Legislative Assembly for the ACT: 2021 Week 13 Hansard (Thursday, 2 December 2021) . . Page.. 4034 ..
As we bring together the disability health strategy—as Minister Davidson has said, a commitment under the parliamentary and governing agreement, and an ACT Labor election commitment—in collaboration with the Office for Disability, co-designing this with the ACT disability community is crucial. Only together can we ensure that there are better health outcomes for people with disability, their families and carers. I was pleased recently to attend the first disability health services roundtable, on 16 November, and a listening report from the roundtable will be finalised soon.
The ACT Health Directorate is working closely with Canberra Health Services to ensure that the ACT disability health strategy and the CHS disability action and inclusion plan closely align. Canberra Health Services has already been working with the Australian Network on Disability to consult with CHS team members, the ACT community, including consumers and carers, and community groups and non-government organisations to collect data and advice to inform the draft disability action and inclusion plan.
A public consultation process recently invited people with disability to provide feedback through a survey, and I thank everyone who promoted engagement with this. The draft disability action and inclusion plan will shortly be shared with the community for further feedback and engagement, via the YourSay platform. The top five themes identified through consultation for inclusion in the CHS DAIP include CHS staff training and awareness of the needs of people with disability, including methods of communication and how to make reasonable adjustments. This, of course, aligns with the priority identified through the disability needs assessment that CHS conducted relating to staff, education and attitudes.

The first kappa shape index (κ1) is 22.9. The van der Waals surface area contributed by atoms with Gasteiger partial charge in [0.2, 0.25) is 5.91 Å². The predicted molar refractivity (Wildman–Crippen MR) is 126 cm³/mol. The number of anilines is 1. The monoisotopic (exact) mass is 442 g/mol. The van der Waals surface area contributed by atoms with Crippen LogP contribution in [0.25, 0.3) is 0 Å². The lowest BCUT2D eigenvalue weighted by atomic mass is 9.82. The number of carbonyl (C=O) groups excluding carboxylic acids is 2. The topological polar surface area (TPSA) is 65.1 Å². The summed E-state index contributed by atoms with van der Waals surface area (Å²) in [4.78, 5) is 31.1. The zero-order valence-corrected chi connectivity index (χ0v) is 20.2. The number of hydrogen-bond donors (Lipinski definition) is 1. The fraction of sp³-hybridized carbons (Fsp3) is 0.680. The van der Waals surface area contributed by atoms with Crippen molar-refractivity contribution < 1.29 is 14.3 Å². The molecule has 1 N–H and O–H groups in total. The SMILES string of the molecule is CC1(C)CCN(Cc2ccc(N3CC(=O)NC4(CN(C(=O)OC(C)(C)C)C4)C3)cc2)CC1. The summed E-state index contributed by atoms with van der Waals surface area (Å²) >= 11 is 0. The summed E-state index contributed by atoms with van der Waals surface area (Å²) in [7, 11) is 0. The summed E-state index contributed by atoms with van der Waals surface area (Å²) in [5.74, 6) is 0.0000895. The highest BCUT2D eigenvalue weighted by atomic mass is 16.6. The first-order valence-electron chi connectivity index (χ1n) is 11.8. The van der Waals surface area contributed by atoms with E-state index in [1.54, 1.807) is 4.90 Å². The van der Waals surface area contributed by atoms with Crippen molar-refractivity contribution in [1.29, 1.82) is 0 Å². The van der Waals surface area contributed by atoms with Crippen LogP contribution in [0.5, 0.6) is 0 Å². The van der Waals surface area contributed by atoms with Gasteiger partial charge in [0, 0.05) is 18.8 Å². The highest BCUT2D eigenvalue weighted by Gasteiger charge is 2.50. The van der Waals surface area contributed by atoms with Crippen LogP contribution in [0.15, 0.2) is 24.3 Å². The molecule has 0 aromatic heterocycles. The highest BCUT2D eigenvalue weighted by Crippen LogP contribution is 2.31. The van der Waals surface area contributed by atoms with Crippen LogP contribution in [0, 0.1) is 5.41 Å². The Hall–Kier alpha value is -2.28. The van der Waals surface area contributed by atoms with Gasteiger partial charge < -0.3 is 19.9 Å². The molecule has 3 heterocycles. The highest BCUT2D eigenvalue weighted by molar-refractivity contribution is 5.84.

Other themes are the physical environment of the hospital, including access to buildings, accessible and suitable consultation spaces, parking and spaces in the hospital to meet sensory needs; effective services and resources, including specific programs for the coordination of complex care, and consultation with people with lived experience to inform programs and resources for staff; communication, including accessible alternative formats, how to respectfully communicate with people with disability and their significant others; and person-centred care, including how to make reasonable adjustments, the staffing levels required to provide exceptional care, involving carers, where appropriate, in decision-making and care, and working through the NDIS Canberra Health Services interface—an ongoing challenge, Madam Speaker.
I also briefly touch on one recent commitment that we have made to increase the opportunity for people with disability to access sexual health education and support. The 2021-22 budget included $913,000 over four years for Sexual Health and Family Planning ACT to provide sex education directly to young people with disability. It is a service that is not covered under most NDIA agreements, which has caused many parents of teenagers with disability great distress that their young person has not been able to access appropriate sex education, because sometimes that communication requires very specialised skills.